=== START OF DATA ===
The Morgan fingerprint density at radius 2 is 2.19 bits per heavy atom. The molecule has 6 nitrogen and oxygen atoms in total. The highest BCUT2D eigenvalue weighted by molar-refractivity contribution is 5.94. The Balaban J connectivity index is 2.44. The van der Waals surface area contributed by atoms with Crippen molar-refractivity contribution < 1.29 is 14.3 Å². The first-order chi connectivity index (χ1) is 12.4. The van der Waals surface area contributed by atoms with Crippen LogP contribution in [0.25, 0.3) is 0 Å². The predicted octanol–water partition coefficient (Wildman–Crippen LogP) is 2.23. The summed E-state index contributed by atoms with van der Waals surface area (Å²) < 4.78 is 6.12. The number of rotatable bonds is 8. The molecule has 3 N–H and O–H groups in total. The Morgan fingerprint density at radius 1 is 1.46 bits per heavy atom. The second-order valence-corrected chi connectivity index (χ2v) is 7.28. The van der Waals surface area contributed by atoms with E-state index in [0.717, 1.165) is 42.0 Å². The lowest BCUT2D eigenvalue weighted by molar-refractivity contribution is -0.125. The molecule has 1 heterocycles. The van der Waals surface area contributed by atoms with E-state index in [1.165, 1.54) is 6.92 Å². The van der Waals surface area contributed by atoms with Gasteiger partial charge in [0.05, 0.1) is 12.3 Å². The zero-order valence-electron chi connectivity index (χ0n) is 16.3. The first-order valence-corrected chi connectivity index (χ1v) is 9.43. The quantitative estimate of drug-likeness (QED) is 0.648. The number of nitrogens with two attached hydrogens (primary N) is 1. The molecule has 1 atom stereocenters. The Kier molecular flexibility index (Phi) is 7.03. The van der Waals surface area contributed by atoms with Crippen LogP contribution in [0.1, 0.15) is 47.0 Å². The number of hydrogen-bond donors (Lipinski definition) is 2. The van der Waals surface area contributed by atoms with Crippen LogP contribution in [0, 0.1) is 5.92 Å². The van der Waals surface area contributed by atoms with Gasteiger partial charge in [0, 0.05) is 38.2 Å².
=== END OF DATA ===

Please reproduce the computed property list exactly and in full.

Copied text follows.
The Morgan fingerprint density at radius 2 is 2.19 bits per heavy atom. The molecule has 6 nitrogen and oxygen atoms in total. The highest BCUT2D eigenvalue weighted by molar-refractivity contribution is 5.94. The Balaban J connectivity index is 2.44. The van der Waals surface area contributed by atoms with Crippen molar-refractivity contribution < 1.29 is 14.3 Å². The first-order chi connectivity index (χ1) is 12.4. The van der Waals surface area contributed by atoms with Crippen LogP contribution in [0.25, 0.3) is 0 Å². The predicted octanol–water partition coefficient (Wildman–Crippen LogP) is 2.23. The summed E-state index contributed by atoms with van der Waals surface area (Å²) < 4.78 is 6.12. The number of rotatable bonds is 8. The molecule has 3 N–H and O–H groups in total. The Morgan fingerprint density at radius 1 is 1.46 bits per heavy atom. The second-order valence-corrected chi connectivity index (χ2v) is 7.28. The van der Waals surface area contributed by atoms with E-state index in [0.717, 1.165) is 42.0 Å². The lowest BCUT2D eigenvalue weighted by molar-refractivity contribution is -0.125. The molecule has 1 heterocycles. The van der Waals surface area contributed by atoms with E-state index in [1.165, 1.54) is 6.92 Å². The van der Waals surface area contributed by atoms with Gasteiger partial charge in [0.05, 0.1) is 12.3 Å². The zero-order valence-electron chi connectivity index (χ0n) is 16.3. The first-order valence-corrected chi connectivity index (χ1v) is 9.43. The quantitative estimate of drug-likeness (QED) is 0.648. The number of nitrogens with two attached hydrogens (primary N) is 1. The molecule has 1 atom stereocenters. The Kier molecular flexibility index (Phi) is 7.03. The van der Waals surface area contributed by atoms with Crippen LogP contribution in [0.1, 0.15) is 47.0 Å². The number of hydrogen-bond donors (Lipinski definition) is 2. The van der Waals surface area contributed by atoms with Crippen LogP contribution in [0, 0.1) is 5.92 Å². The van der Waals surface area contributed by atoms with Gasteiger partial charge in [0, 0.05) is 38.2 Å².